|Choosing an RER B Train to Paris|
|All RER Line B trains from Paris-Charles de Gaulle Airport go to central Paris, but some go more quickly than others, with less crowding. Here's how to choose a faster, more comfortable one.|
It's good to remember that you can board any RER train at CDG Airport's Aérogare 2 and it will take you to central Paris. (See the list of central Paris stations below.) But you'll get there faster and more comfortably, with less chance of crowding, on a train that makes fewer stops.
Reading from left to right, first comes "RER"(for Réseau Express Régional), then "B" for Line B, then the 4-letter route code identifying the train's route and stops.
The fastest trains from CDG to central Paris have route codes beginning with KA (KALE, KALI, KAPE, KARE, etc.) or JA (JAMI, JANO), or UL. Other trains make more stops.
(For your return to CDG airport from central Paris, look for train route codes beginning with E, because all trains beginning with E go to CDG. The express trains are ERIC, EROC, ERUK, ERIO, ERSE, EDME OR EDDY.)
Then comes the departure time (in 24-hour time), the destination and perhaps some station information, and finally the track number (11 or 12).
The fastest trains, with codes beginning with KA, JA or UL, depart Aérogare 2 and stop only at Aérogare 1 (Roissypôle) and perhaps the Parc des Expositions before entering central Paris at the Gare du Nord (Paris-Nord RER). Here's an example, a KARI train:
Other trains may be more crowded, and make a half-dozen other stops between Parc des Expositions and Paris Nord, making the trip slower.
If several trains are scheduled to depart within a few minutes of one another, I prefer to wait a few minutes for a KA, JA or UL express train making fewer stops. The other stations are not particularly attractive, so there's no reason to take the slower train for the view. But if there are no KA, JA or UL trains shown on the monitor for awhile, board any train.
Boarding Your Train
Having chosen your train, look for the doors marked:
PARIS PAR TRAIN
(See the photo in the right-hand column of this page).
(Don't go to the TGV tracks or you may end up in some other part of France, or even in some other European country!)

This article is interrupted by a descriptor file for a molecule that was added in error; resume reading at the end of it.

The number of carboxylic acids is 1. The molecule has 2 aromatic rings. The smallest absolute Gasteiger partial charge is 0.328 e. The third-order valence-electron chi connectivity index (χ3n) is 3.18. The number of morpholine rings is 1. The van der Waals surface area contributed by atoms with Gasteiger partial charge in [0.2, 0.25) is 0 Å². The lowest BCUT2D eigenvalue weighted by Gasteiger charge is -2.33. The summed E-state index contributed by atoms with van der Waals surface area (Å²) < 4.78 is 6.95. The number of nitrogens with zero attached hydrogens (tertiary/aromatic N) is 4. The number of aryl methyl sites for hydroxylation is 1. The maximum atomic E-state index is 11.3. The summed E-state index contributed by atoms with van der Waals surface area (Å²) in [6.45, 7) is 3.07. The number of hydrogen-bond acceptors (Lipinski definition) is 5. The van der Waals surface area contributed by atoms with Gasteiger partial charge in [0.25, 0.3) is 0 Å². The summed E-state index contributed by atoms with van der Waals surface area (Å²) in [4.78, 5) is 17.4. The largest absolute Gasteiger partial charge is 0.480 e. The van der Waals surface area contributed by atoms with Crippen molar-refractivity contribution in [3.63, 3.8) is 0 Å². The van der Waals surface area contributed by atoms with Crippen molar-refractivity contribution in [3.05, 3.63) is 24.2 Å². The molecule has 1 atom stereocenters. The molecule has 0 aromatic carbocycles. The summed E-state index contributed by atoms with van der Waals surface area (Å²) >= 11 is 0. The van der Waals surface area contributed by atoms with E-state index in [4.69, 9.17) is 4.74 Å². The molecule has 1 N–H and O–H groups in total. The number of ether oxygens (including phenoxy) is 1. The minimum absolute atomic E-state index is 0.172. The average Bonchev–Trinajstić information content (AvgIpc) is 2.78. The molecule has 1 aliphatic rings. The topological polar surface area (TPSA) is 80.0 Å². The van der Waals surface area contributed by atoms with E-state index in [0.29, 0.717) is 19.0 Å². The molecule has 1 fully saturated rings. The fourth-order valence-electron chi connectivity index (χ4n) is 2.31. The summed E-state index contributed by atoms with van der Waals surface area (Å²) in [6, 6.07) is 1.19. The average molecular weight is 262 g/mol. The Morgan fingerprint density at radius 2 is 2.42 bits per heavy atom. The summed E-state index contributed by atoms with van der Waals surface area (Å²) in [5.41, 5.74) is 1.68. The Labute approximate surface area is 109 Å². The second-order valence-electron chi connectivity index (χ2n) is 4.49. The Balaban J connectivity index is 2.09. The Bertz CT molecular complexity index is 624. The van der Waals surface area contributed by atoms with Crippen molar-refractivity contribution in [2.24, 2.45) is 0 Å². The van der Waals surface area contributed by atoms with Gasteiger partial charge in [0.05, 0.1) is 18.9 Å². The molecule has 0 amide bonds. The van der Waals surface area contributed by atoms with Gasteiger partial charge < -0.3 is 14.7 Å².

Insert your ticket in the turnstile, retrieve it when it pops up on top, keep it with you—you have to have it to exit the station at the end of your journey—, and descend by stairs, escalator or elevator to the tracks.
Check the monitor for the track (voie)number and the 4-letter route code for your train, check the clock for the departure time, board your train and ride.
RER Line B Central Paris Stations
On the Right Bank of the River Seine in the very center of Paris near the Louvre, Hôtel de Ville and Le Marais, this station is the heart of the Paris Métro system. It's the largest Metro station in Europe—vast and confusing, but centrally-located, and Paris's most important public transit hub.
This intersection of major boulevards in the southern part of Paris is an important transport nexus, with connections to Paris-Orly Airport.
Which Station to Choose
If your hotel or apartment is in the center of Paris, you'll probably want Châtelet-Les Halles, St-Michel Notre-Dame, but from any of these stations you can transfer to the Métro or a taxi (minimum fare 7.10€) to reach your final destination.
From Paris to CDG
Going to the airport from central Paris, board any RER B train with destination of Aéroport Charles-de-Gaulle (CDG). Remember, all trains with route codes beginning with E go to CDG.
Do NOT board a train with a destination of Mitry-Claye!
The train line divides at Aulnay-sous-Bois, with one branch going to Aéroport Charles-de-Gaulle and the other to Mitry-Claye. If you board a Mitry-Claye train by mistake, get off the train at or before Aulnay-sous-Bois and wait for the next train with CDG airport as its destination.